By Father Troy Richmond
As we read through the Gospels, it is evident that healing was an important part of our Lord’s ministry. From the accounts of Jesus driving out demons to healing the man born blind to raising Lazarus from the dead, we see the high priority Christ placed on restoring the sick to health of soul and body. From the many physical healings to the encounter with the Samaritan woman at the well to the mercy offered to the woman caught in adultery, Jesus desired to heal the whole person physically, emotionally and spiritually.
Yet, our Lord’s work of healing did not end with his death, resurrection and ascension. Christ commissioned his disciples to continue his work of healing. “Go into the whole world and proclaim the Gospel to every creature. These signs will accompany those who believe: in my name they will drive out demons, they will speak new languages. They will pick up serpents [with their hands], and if they drink any deadly thing, it will not harm them. They will lay hands on the sick, and they will recover” (Mk 16:15, 17-18).
The Church offers healing through the sacraments, in particular the Eucharist, anointing of the sick and confession. The Church continues to carry out Christ’s mission of healing through the ministry of priests, deacons, religious and laypersons. For a number of years, the late Msgr. Marvin Mottet offered Healing Masses at Sacred Heart Cathedral in Davenport and in other parishes throughout the Diocese of Davenport. At the conclusion of these Masses, prayer teams composed of clergy and laity prayed over all who desired physical, emotional and spiritual healing. Over the past decade or so, through the encouragement of Msgr. Mottet, several priests, deacons and laywomen began to meet on a regular basis to be educated, pray and discern where the Spirit was leading the ministry of healing within our diocese.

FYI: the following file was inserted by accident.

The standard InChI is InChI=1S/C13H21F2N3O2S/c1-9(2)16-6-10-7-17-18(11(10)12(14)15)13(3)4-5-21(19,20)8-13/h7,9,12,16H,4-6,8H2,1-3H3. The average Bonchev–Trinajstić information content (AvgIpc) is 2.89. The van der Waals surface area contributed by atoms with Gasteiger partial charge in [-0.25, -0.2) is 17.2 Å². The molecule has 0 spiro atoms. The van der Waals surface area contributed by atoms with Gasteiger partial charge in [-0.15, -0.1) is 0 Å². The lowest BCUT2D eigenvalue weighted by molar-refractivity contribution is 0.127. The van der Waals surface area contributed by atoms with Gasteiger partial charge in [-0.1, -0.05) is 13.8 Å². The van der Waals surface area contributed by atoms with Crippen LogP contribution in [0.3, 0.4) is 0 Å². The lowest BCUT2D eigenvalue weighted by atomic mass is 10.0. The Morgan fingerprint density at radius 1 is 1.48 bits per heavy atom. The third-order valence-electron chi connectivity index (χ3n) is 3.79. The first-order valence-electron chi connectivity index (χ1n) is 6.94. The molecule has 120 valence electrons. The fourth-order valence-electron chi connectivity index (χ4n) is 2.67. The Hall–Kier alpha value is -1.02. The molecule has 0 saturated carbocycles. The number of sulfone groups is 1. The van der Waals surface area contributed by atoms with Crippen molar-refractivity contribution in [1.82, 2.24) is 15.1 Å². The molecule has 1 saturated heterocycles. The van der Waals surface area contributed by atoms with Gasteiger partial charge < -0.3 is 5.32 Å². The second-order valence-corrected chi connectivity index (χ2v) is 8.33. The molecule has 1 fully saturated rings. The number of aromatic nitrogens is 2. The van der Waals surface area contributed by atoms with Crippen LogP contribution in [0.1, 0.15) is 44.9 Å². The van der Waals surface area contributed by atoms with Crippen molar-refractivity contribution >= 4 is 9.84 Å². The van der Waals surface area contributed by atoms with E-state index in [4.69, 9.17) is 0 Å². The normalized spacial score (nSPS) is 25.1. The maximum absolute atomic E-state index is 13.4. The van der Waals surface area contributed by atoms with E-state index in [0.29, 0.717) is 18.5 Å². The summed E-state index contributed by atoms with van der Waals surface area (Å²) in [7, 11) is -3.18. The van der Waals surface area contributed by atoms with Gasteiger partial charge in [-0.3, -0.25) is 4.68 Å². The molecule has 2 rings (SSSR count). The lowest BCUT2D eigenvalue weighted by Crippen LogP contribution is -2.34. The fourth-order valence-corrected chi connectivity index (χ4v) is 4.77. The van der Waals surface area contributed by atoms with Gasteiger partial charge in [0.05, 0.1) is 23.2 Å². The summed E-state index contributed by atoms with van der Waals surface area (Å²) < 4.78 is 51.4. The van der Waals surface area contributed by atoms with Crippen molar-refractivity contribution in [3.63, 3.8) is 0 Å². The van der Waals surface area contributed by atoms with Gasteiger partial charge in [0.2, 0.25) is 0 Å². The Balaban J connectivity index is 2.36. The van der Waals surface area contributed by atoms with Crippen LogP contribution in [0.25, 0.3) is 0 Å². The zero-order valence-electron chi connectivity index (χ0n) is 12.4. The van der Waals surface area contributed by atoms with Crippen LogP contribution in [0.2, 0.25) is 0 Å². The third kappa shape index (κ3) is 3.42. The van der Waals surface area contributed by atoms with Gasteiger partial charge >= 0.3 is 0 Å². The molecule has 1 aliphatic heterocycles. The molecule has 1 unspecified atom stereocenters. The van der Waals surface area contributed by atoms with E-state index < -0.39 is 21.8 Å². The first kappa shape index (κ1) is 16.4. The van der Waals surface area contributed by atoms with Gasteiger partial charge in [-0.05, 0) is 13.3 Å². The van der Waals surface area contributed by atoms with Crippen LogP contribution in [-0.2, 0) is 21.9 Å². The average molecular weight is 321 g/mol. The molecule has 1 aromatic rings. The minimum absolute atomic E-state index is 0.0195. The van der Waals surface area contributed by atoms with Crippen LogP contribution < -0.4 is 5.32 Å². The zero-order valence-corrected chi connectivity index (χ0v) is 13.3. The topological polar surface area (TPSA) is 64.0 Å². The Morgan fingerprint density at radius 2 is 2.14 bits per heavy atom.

Several years ago, this group began to pray for a greater sense of clarity and direction for the ministry of healing within our diocese. In our prayer we sensed, very clearly, that a new direction was needed moving forward. Through an entire year of praying and discerning the movement of the Spirit, we felt that it was time to do something different apart from the traditional Healing Masses. Prior to the outbreak of the COVID-19 pandemic, we launched several evenings of prayer we called “Enflame.”
During our Enflame evenings/afternoons of prayer, within the context of eucharistic adoration, there is time for praise and worship, ministry offered by a trained prayer team, and several priests available for the sacrament of confession. Our next Enflame afternoon of prayer will take place on Sunday, Sept. 18, at St. Mary Church in Pella from 3-5 p.m. The afternoon will begin with exposition of the Blessed Sacrament and continue with praise and worship music and prayer teams and priest confessors who will be available throughout the afternoon.
I have been blessed to be part of the ministry of healing within our diocese over the past 12 years. I have had the privilege of witnessing many healings whether physical, emotional or spiritual. Whereas many seek out healing for their physical infirmities, the most beautiful healing comes when we discover who we are as beloved children cradled in our Father’s loving arms.
(Father Troy Richmond is pastor at St. Mary parishes in Oskaloosa and Pella.)